Google Plugin for Eclipse (GPE) is Now Open Source

Posted by Eric Clayberg - Wednesday, November 16, 2011 at 9:58:00 AM

Today is quite a milestone for the Google Plugin for Eclipse (GPE). Our team is very happy to announce that all of GPE (including GWT Designer) is open source under the Eclipse Public License (EPL) v1.0. GPE is a set of software development tools that enables Java developers to quickly design, build, optimize, and deploy cloud-based applications using the Google Web Toolkit (GWT), Speed Tracer, App Engine, and other Google Cloud services.
Because of the large ecosystem that has developed around GWT, App Engine, and Google’s Cloud services, and because our primary mission is to help users (as opposed to creating proprietary development tools), it makes a lot of sense for us to open source GPE and make it easier for the community to enhance and extend the tools.
According to Red Hat’s Max Andersen, “We have many developers using Google's Eclipse plugin to develop GWT-based applications targeting the JBoss Application Server. With the open sourcing of the plugin we are looking forward to working even more closely with the Google team and the rest of the community on making the developer experience even more productive and an integrated part of Eclipse platform. We are especially interested in seeing the Google Eclipse plugins being able to target multiple runtimes such as the JBoss Enterprise Application Platform and Google App Engine in a uniform way, working more seamlessly with standards-based tools and frameworks.”
As of today, all of the code is available directly from the new GPE project and GWT Designer project on Google Code. Note that GWT Designer itself is based upon the WindowBuilder open source project at Eclipse.org (contributed by Google last year). We will be adopting the same guidelines for contributing code used by the GWT project.
In the months to come we expect to start bringing on more committers, but don't let that stop you from contributing. The project will only grow with the community's input. Submitting bugs via the issue tracker and engaging with other users on the forums will go a long way towards ensuring the overall quality of the product.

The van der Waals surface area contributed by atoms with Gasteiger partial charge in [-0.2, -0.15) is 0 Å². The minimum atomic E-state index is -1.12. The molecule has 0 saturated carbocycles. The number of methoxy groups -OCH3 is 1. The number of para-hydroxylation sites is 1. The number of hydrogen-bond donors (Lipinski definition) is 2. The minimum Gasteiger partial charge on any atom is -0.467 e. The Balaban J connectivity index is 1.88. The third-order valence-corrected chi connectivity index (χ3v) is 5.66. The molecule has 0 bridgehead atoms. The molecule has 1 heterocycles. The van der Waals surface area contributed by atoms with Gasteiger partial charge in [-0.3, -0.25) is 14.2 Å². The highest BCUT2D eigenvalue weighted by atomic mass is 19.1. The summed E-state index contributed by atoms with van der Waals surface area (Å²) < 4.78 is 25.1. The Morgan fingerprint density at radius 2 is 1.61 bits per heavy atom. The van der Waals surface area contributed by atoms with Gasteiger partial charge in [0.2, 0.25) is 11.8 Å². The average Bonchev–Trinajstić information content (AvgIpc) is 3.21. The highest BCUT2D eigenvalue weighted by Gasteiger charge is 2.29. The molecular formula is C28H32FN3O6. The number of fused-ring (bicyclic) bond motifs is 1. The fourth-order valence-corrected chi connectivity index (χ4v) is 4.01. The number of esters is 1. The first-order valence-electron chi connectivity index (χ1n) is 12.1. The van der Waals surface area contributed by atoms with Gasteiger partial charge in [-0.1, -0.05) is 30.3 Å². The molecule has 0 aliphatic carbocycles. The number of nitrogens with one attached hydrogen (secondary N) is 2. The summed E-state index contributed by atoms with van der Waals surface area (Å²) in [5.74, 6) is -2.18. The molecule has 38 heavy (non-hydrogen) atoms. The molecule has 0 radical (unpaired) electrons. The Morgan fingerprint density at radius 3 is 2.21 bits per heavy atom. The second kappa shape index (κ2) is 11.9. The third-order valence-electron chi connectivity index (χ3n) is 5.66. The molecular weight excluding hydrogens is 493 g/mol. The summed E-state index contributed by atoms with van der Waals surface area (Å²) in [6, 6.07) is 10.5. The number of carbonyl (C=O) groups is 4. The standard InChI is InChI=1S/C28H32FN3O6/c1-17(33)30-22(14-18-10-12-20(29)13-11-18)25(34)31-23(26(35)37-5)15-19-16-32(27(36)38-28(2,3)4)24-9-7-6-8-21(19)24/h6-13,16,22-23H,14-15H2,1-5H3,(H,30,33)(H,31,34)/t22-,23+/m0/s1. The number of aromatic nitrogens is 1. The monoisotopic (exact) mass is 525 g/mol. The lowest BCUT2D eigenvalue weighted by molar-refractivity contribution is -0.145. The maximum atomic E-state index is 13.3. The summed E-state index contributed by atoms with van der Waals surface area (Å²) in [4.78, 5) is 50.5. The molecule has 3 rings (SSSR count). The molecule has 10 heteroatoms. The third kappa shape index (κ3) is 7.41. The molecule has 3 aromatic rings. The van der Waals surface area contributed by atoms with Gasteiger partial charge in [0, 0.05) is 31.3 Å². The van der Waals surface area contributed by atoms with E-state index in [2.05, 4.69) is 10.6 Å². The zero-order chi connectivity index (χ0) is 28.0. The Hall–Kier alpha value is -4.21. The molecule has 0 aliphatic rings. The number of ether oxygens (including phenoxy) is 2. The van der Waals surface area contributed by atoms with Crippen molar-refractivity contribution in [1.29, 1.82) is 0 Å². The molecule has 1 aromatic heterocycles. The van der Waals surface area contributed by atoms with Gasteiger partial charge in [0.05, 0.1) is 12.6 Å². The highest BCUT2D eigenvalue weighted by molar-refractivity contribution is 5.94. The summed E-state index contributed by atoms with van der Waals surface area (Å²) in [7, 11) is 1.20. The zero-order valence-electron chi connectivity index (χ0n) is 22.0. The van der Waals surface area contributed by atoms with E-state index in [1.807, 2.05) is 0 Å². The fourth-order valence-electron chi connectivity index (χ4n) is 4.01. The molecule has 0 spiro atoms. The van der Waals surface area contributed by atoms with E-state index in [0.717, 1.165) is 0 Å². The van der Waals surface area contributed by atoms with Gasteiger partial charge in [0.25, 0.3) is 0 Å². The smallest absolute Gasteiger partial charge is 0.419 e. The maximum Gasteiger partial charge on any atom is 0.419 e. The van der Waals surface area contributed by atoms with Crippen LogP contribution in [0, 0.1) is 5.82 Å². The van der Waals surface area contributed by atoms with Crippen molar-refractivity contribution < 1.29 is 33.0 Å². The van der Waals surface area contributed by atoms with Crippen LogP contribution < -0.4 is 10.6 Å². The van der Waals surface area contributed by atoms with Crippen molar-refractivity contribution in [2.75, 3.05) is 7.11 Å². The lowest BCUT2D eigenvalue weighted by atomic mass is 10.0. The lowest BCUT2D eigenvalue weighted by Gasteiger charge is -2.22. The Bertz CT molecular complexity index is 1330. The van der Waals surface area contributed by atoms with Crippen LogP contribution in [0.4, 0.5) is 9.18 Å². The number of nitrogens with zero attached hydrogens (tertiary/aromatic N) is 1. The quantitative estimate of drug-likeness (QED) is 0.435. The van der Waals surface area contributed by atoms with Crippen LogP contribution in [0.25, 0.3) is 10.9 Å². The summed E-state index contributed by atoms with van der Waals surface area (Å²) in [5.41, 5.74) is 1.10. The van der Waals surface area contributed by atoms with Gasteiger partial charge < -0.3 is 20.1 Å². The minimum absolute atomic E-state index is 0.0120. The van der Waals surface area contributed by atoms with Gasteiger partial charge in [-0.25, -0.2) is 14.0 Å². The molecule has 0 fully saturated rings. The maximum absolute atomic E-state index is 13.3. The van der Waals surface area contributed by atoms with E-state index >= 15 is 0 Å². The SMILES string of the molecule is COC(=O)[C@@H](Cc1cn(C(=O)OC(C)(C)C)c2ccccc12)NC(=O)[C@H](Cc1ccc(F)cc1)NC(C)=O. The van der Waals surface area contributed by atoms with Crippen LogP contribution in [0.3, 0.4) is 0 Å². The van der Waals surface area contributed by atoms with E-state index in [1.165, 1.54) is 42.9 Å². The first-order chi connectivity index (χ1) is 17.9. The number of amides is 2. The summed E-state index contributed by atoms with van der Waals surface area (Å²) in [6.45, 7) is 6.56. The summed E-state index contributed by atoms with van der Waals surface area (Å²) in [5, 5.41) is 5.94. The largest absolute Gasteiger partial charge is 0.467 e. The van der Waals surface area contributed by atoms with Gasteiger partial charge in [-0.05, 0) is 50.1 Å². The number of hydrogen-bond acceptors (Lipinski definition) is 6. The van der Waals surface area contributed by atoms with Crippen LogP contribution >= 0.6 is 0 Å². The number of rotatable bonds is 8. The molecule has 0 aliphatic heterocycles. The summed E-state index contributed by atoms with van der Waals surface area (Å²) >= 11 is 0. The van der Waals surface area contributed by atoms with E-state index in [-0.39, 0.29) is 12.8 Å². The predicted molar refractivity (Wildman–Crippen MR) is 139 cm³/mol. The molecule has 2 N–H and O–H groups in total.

7 comments:

sahil said...

making a chat server in gwt ..What i can use for server side programming...

Kris said...

@sahil

Use the XMPP functionality of Google Application Engine for

Java

or

Python

Rodrigo G. said...

Hi, I'm glad that GWT is growing. Right now I'm working on a new proyect and I want to start using GWT. The thing is that the designer gave me a bunch of html templates to work with and I can't find the way to make it work with GWT. Things seems to work fine with the GWT-Designer, but not with existing html pages.

Daniel said...

I would really love to hear what's going on in the new year with the GWT team? don't make me worry that Dart is taking over!

Unknown said...

GWT rocks, and GAE is a great platform to work on conceptually. But I have gotta appeal to you to make use of another tool than eclipse - for the better part of two years I have tinkered with it, and found it to be overcomplicated and unstable.
Maybe eclipse could take a great many pointers from a company like jetbrains, but in the meantime, please consider creating your own IDE. Eclipse is quite literally choking any real development, IMO.

Unknown said...

PLEASE consider creating your own IDE for GWT - or at least leveraging something other than Eclipse.
IMO, Eclipse is the reason GWT/GAE development has not taken off - it's simply not a usable, focused environment IMO. They could take a great many pointers from a company like Jetbrains, but in the meantime, please consider using something better than Eclipse.

Michael Prentice said...

It would be great to have the GPE and GWTD project pages clearly state out the guidelines for contributing and explain the process of becoming a contributor.

Currently it is extremely unclear.